Another Form of Energy Efficiency
Recently I visited the beautiful old home of a friend who just happens to also be a well known historian. We toured the grounds of his gentleman’s farm, surveying a collection of 'antique' buildings, which included the old hen house, a grainery, the cow barn, and last but not least, a falling down tractor shed that had once been shelter for the farm's work horses and farm equipment. Being of the mind that anything can be fixed, I suggested jacking the building, pulling the old mortise and tenon frame back in to place, and cabling the building, preparing it for another two hundred years or so of service. His response was both interesting, and considering the condition of the existing building, saner than my idealist’s approach to the problem. He said that his plan was to disassemble the structure and build a new one in its place with the old, salvaged, material. His logic was that the reuse of the indigenous material would create a structure that although new, if carefully designed and constructed, would be much more in keeping with the old farm, than one built with new material. Recycling had also been the basis of his logic as he set out to repurpose the old grainery as a guest house. Still in progress, the building has regained its once proud stature as an important building on the farm.
As I travel my daily routes, I pass a number of old barns that unlike the grainery and the tractor shed, have not had the benefit of stewardship, concern and care. Often the farmhouse, once noble in purpose, has also been left to the ravages of the elements, no longer protected by a maintained roof, windows and doors. Knowing as we all do, that 'a stitch in time saves nine', one has to wonder when the critical day was that the stitch just wasn’t in time.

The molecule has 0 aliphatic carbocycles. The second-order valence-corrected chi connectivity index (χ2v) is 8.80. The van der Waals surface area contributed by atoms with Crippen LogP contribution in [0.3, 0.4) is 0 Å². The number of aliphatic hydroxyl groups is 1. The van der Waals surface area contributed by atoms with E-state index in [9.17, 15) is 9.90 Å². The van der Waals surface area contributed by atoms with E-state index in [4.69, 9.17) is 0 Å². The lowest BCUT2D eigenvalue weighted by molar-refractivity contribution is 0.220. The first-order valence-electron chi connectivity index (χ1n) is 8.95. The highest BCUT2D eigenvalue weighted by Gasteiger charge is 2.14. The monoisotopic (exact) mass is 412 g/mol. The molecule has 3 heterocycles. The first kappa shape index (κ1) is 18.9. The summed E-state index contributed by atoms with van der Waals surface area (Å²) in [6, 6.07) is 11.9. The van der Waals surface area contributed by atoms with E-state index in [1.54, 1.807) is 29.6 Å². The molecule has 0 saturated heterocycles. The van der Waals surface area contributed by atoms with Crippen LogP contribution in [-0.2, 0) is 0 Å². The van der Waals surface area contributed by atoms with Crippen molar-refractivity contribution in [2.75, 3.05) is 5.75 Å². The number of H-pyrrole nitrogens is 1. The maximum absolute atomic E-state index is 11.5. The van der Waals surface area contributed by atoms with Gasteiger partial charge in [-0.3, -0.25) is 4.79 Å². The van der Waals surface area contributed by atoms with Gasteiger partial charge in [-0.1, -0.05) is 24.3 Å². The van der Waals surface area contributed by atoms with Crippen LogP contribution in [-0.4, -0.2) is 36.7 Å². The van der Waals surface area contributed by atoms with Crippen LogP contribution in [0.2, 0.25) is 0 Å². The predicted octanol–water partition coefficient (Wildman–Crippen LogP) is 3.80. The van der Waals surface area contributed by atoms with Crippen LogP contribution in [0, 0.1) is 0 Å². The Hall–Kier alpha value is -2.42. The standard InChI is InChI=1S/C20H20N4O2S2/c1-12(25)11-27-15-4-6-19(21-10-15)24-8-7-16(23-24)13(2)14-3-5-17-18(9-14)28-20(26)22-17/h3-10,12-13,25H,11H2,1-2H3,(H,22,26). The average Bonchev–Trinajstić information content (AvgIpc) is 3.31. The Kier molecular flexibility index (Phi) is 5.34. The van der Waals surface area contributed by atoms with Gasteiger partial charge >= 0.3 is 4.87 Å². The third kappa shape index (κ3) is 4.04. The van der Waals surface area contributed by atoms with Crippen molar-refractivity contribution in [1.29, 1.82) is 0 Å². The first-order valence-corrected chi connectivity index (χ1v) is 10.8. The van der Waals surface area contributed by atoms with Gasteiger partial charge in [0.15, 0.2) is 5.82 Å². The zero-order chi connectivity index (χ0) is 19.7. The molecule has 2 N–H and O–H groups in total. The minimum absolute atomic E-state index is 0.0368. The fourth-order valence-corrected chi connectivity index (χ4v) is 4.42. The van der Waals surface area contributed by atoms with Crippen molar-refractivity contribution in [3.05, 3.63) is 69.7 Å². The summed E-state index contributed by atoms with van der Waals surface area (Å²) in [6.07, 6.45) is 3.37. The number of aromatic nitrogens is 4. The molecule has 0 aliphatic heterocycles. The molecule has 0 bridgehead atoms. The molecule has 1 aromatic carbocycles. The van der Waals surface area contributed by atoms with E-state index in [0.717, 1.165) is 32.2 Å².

As building costs have risen, particularly for homes which are carefully hand crafted, (yes, there are still some of them being built,) and building materials have become more synthetic with advanced technology, it seems that there remains a place for revitalization of the structures and materials of old. Another friend of mine has made his living by disassembling old barns and reassembling them as the beginning of new homes. His clients typically have some deep sense of the unique character that these old buildings once had, and are willing to commit their resources to the re-creation of that character. Their reward is typically a home that is unique, nurturing, and an aesthetically pleasing addition to the local landscape. Further, the construction techniques of old often referred to as timber frame, if properly designed and assembled, provide tremendous freedom in the design of interior space and the placement of doors and windows. Add to that the soaring vaulted ceilings and the internal structural elements often found in these homes, and you have the potential for a truly “Oh, Wow!!!!”, one of a kind home.
Revitalizing an old structure is also an exercise in resource and energy conservation. Consider the possibility that the timbers and boards were probably from first growth local forests, sawn at local saw mills, the foundation stones were most likely taken from local river beds and quarries, and all of these materials were probably horse drawn to the building site. Indeed there was considerable energy spent on all of this, but it wasn't carbon based. Just a thought !!